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Turning LiquidBlue into steady green: Is it possible to found a new real estate brokerage without going broke?

Cleveland real estate broker John Kalinowski and I have been batting around some ideas of his on how to structure his new brokerage to make it work well for everyone — clients, agents and ownership. Surely I’m not the best person to ask about this, since we are doing everything we can to avoid adding agents. So John decided to throw it out to the Bloodhounds — contributors, commenters and readers — to see if y’all can come up with better ideas.

Here’s John’s epistle to the dawgs:

Hi Greg!

I’m reaching out to you and the Bloodhound community for a little advice as I prepare to take the next step in the fascinating world of real estate brokerage. I left RE/MAX in early December to start Liquid Blue Realty with a secret weapon of sorts, a custom sign sign idea built around your original concept. So far the response has been beyond incredible. It takes a ton of work to create each sign, and they’re not cheap, but the attraction is unlike anything I’ve seen in our area.

Our market is in a state of transition, just like everywhere else, with agents concerned about whether or not their brokers will survive, and struggling with monthly desk fees and transaction charges. Right now I have one other truly excellent agent working with me, along with two part-time admin assistants who have the ability to work full time. I’m ready to start talking to other agents, and I plan on being very selective in who I choose to join our company. Our approach to listing homes is an important part of our business, and providing a reliable, repeatable listing experience to the public is one of my main goals.  No matter who a seller works with at our company, I want to make sure they receive the same attention to listing detail and transaction management as I bring to my clients.

Where I’m stuck is how to best create a compensation plan that makes sense, particularly with all the extra services we intend to provide to our agents.  We will partner with them on their listings, taking care of many of the details that help create a focused, effective marketing strategy. To keep it short, you can see what we offer on our Careers page.

My thought is that we’ll offer two simple commission splits. One for listing transactions and one for buyer sales, with no additional transaction, E&O, or monthly fees. Agents will not have to worry about writing a check or receiving a monthly statement, and much of the overhead and stress that holds the majority of agents back will be handled by the company. Ideally, I imagine creating something like a mini Russell Shaw Team within a brokerage, possibly with listing and buyer agents handling certain territories and receiving all company-generated leads for their area.

I also intend to have one program, with no secret back-office deals to lure agents. Everyone will be under the same structure, and we intend to attract, not recruit agents.  We’re completely virtual at the moment, and I don’t expect to sign a lease for any sort of expensive office space in the near future. Small, satellite offices, possibly part of an office conglomerate where you basically pay for a small space and share a conference room is probably where we’ll land.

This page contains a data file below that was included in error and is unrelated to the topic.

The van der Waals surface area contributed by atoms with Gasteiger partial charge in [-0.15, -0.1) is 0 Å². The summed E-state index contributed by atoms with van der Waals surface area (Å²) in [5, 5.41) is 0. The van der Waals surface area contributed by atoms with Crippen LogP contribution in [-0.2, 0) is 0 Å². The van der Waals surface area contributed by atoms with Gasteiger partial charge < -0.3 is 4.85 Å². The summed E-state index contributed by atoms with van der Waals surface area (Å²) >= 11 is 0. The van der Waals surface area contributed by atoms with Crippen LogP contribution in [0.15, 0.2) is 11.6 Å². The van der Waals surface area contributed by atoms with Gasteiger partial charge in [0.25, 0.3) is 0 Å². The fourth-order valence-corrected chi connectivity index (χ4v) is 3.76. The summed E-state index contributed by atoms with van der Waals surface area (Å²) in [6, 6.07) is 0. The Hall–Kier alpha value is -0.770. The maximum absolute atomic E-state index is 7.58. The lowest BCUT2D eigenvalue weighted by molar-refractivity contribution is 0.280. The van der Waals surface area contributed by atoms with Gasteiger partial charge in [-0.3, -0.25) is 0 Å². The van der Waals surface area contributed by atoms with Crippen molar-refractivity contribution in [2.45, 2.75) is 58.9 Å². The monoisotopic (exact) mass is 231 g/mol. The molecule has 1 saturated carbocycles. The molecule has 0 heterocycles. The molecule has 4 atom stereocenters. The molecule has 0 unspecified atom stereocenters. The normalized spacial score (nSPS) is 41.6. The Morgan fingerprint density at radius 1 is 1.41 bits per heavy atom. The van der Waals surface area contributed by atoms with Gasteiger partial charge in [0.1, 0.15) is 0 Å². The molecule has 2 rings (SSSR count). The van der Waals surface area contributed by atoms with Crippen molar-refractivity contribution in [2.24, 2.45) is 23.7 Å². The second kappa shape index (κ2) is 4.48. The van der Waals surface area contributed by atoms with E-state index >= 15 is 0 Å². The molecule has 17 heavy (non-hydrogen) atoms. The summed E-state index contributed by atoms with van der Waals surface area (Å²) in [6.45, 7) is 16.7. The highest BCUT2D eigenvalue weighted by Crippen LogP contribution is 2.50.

How can the Bloodhounds help?

I’m looking for input from fellow agents and brokers as to what they consider to be a fair split, with no additional fees, based on all the things we’re offering. With one split for listings and another for buyers, what do Bloodhound readers think is the best plan that allows both the agents and brokerage to prosper, particularly when working together in a true team arrangement.

Thank you so much for your help!

John Kalinowski
Broker – Realtor
Liquid Blue Realty

It happens that Cathleen and I were treated to dinner last night by Greg Tracy of, and he had some interesting thoughts on the general idea of how to manage a modern brokerage. Perhaps he’ll have time to jump in with thoughts of his own. I may shed a notion or two, too, but I don’t think my ideas will scale well. That leaves you. What do you think John should do?

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24 Comments so far

  1. Tony Sena January 27th, 2009 12:05 pm

    I went to your career page and saw that you are offering:

    NO Transaction Fees
    NO Monthly Fees
    NO E&O Fees
    NO Annual Fees
    NO Technology Fees
    NO Desk Fees

    Which means your company is absorbing the E&O Insurance for each and every agent and I am sure there are other fees you are absorbing which is usually covered by charging agents monthly fees.

    Most people start their own business to make money and with your setup, even with low overhead, you won’t be making a profit unless your agents close deals. Knowing this, I would put all agents on at least a 80/20 split for non company generated leads and a 50/50 split for company generated leads.

    That’s my 2 cents…

  2. Joe January 27th, 2009 12:35 pm

    My wife and I have started our own brokerage. In fact, today is our first day of being on our own, so naturally I was drawn to this blog entry today.

    Initially, I’ll be reactivating my license and our company will be just my wife and I, however, when we start to add on, we’ll go with a flat fee. I realize this is contrary to what John is looking for, but I thought I would mention it nonetheless. My wife worked for a broker who charged a flat fee, plus E&O insurance. The system worked well. I think we might consider a sliding scale, and as agents produce more, the flat fee would go up, slightly.